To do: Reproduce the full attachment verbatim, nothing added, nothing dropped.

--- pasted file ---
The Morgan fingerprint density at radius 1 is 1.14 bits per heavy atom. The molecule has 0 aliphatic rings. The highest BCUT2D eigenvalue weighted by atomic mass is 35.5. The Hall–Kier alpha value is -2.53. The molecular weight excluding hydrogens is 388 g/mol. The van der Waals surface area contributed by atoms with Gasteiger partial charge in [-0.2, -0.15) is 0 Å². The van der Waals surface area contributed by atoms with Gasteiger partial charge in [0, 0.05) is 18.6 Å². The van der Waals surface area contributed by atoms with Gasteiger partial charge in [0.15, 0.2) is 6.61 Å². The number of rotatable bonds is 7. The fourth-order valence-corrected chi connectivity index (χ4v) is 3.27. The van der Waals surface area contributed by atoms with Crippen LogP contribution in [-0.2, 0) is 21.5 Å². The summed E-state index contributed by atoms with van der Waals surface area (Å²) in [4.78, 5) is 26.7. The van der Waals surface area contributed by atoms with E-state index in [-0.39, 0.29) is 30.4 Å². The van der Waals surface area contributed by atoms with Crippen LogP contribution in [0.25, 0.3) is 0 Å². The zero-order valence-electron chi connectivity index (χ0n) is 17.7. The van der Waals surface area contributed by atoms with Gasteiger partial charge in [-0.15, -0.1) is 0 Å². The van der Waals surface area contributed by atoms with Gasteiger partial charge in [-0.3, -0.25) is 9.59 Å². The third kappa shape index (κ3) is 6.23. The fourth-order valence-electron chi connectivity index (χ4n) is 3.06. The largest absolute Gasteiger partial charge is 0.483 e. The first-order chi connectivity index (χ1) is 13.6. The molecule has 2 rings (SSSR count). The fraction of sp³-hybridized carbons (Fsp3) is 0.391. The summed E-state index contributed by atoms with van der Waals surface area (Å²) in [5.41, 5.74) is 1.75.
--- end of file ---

The Morgan fingerprint density at radius 1 is 1.14 bits per heavy atom. The molecule has 0 aliphatic rings. The highest BCUT2D eigenvalue weighted by atomic mass is 35.5. The Hall–Kier alpha value is -2.53. The molecular weight excluding hydrogens is 388 g/mol. The van der Waals surface area contributed by atoms with Gasteiger partial charge in [-0.2, -0.15) is 0 Å². The van der Waals surface area contributed by atoms with Gasteiger partial charge in [0, 0.05) is 18.6 Å². The van der Waals surface area contributed by atoms with Gasteiger partial charge in [0.15, 0.2) is 6.61 Å². The number of rotatable bonds is 7. The fourth-order valence-corrected chi connectivity index (χ4v) is 3.27. The van der Waals surface area contributed by atoms with Crippen LogP contribution in [-0.2, 0) is 21.5 Å². The summed E-state index contributed by atoms with van der Waals surface area (Å²) in [4.78, 5) is 26.7. The van der Waals surface area contributed by atoms with E-state index in [-0.39, 0.29) is 30.4 Å². The van der Waals surface area contributed by atoms with Crippen LogP contribution in [0.25, 0.3) is 0 Å². The zero-order valence-electron chi connectivity index (χ0n) is 17.7. The van der Waals surface area contributed by atoms with Gasteiger partial charge in [-0.15, -0.1) is 0 Å². The van der Waals surface area contributed by atoms with Gasteiger partial charge in [-0.3, -0.25) is 9.59 Å². The third kappa shape index (κ3) is 6.23. The fourth-order valence-electron chi connectivity index (χ4n) is 3.06. The largest absolute Gasteiger partial charge is 0.483 e. The first-order chi connectivity index (χ1) is 13.6. The molecule has 2 rings (SSSR count). The fraction of sp³-hybridized carbons (Fsp3) is 0.391. The summed E-state index contributed by atoms with van der Waals surface area (Å²) in [5.41, 5.74) is 1.75.